Two new books credit technology for the Allies' victory in World War II.
By Robin NelsonPosted 05.21.2002 at 2:22 pm 0 Comments
Accounts of World War II typically focus on the courage of troops or the genius of commanders. But two new books highlight the behind-the-scenes conflict, which had chemists and physicists on the front line.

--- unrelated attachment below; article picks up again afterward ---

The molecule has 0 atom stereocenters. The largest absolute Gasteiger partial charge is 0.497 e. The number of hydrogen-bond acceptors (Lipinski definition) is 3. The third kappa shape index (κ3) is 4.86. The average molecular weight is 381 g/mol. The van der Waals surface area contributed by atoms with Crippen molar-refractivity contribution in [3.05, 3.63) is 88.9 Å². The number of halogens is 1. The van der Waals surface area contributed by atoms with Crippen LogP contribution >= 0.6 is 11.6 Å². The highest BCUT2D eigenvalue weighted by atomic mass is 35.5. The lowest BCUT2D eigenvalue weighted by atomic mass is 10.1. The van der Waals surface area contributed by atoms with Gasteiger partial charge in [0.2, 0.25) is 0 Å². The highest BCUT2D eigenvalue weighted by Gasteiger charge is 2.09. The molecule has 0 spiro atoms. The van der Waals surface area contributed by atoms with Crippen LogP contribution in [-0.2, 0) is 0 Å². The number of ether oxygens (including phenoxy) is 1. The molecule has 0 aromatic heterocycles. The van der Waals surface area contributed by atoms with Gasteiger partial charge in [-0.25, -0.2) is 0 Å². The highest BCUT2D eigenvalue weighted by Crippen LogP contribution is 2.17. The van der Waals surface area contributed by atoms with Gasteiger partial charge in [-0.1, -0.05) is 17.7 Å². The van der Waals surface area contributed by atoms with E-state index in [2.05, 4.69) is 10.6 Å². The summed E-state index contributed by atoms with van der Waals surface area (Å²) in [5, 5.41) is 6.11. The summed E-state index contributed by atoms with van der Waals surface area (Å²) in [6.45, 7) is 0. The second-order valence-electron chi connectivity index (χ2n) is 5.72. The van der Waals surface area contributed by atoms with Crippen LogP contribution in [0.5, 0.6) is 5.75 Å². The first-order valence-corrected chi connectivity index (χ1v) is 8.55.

In Terrors and Marvels (William Morrow, $26.95), Tom Shachtman contends that intercept reports from then-cutting-edge radar stations gave British pilots the upper hand against the German Luftwaffe. And when Hitler unleashed his long-range "vengeance weapons," British gunners were ready with radar-equipped antiaircraft shells that detonated in lethal proximity to their targets.